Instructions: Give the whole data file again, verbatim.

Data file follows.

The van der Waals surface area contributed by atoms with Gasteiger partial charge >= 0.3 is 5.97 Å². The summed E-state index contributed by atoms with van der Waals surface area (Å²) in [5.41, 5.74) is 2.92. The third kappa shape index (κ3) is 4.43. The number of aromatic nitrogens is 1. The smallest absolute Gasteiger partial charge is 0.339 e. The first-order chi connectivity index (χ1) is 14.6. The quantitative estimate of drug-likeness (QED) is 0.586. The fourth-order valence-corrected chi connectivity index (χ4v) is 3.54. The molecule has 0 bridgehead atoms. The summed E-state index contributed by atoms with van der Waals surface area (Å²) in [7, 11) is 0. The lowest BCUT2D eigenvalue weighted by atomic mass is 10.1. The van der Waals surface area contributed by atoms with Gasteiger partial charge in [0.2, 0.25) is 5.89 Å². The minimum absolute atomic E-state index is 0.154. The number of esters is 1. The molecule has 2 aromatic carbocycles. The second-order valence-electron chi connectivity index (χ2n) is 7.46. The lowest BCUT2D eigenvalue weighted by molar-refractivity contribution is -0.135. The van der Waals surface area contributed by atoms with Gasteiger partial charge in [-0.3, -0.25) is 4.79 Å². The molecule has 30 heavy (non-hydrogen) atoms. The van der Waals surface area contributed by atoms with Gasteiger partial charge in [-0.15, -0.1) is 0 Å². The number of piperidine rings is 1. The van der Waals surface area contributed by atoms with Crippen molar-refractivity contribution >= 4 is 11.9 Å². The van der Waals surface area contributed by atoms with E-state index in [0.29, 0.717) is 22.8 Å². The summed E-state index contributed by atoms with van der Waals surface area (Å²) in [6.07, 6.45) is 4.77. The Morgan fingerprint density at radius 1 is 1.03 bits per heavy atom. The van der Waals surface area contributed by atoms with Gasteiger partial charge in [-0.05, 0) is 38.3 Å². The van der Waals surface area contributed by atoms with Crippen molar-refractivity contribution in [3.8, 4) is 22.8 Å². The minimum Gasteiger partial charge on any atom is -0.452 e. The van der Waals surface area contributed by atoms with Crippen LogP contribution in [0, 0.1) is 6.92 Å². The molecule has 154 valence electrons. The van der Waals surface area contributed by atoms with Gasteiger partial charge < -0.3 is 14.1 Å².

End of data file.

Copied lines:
The van der Waals surface area contributed by atoms with Gasteiger partial charge >= 0.3 is 5.97 Å². The summed E-state index contributed by atoms with van der Waals surface area (Å²) in [5.41, 5.74) is 2.92. The third kappa shape index (κ3) is 4.43. The number of aromatic nitrogens is 1. The smallest absolute Gasteiger partial charge is 0.339 e. The first-order chi connectivity index (χ1) is 14.6. The quantitative estimate of drug-likeness (QED) is 0.586. The fourth-order valence-corrected chi connectivity index (χ4v) is 3.54. The molecule has 0 bridgehead atoms. The summed E-state index contributed by atoms with van der Waals surface area (Å²) in [7, 11) is 0. The lowest BCUT2D eigenvalue weighted by atomic mass is 10.1. The van der Waals surface area contributed by atoms with Gasteiger partial charge in [0.2, 0.25) is 5.89 Å². The minimum absolute atomic E-state index is 0.154. The number of esters is 1. The molecule has 2 aromatic carbocycles. The second-order valence-electron chi connectivity index (χ2n) is 7.46. The lowest BCUT2D eigenvalue weighted by molar-refractivity contribution is -0.135. The van der Waals surface area contributed by atoms with Gasteiger partial charge in [-0.3, -0.25) is 4.79 Å². The molecule has 30 heavy (non-hydrogen) atoms. The van der Waals surface area contributed by atoms with Gasteiger partial charge in [-0.15, -0.1) is 0 Å². The number of piperidine rings is 1. The van der Waals surface area contributed by atoms with Crippen molar-refractivity contribution >= 4 is 11.9 Å². The van der Waals surface area contributed by atoms with E-state index in [0.29, 0.717) is 22.8 Å². The summed E-state index contributed by atoms with van der Waals surface area (Å²) in [6.07, 6.45) is 4.77. The Morgan fingerprint density at radius 1 is 1.03 bits per heavy atom. The van der Waals surface area contributed by atoms with Gasteiger partial charge in [-0.05, 0) is 38.3 Å². The van der Waals surface area contributed by atoms with Crippen molar-refractivity contribution in [3.8, 4) is 22.8 Å². The minimum Gasteiger partial charge on any atom is -0.452 e. The van der Waals surface area contributed by atoms with Crippen LogP contribution in [0, 0.1) is 6.92 Å². The molecule has 154 valence electrons. The van der Waals surface area contributed by atoms with Gasteiger partial charge < -0.3 is 14.1 Å².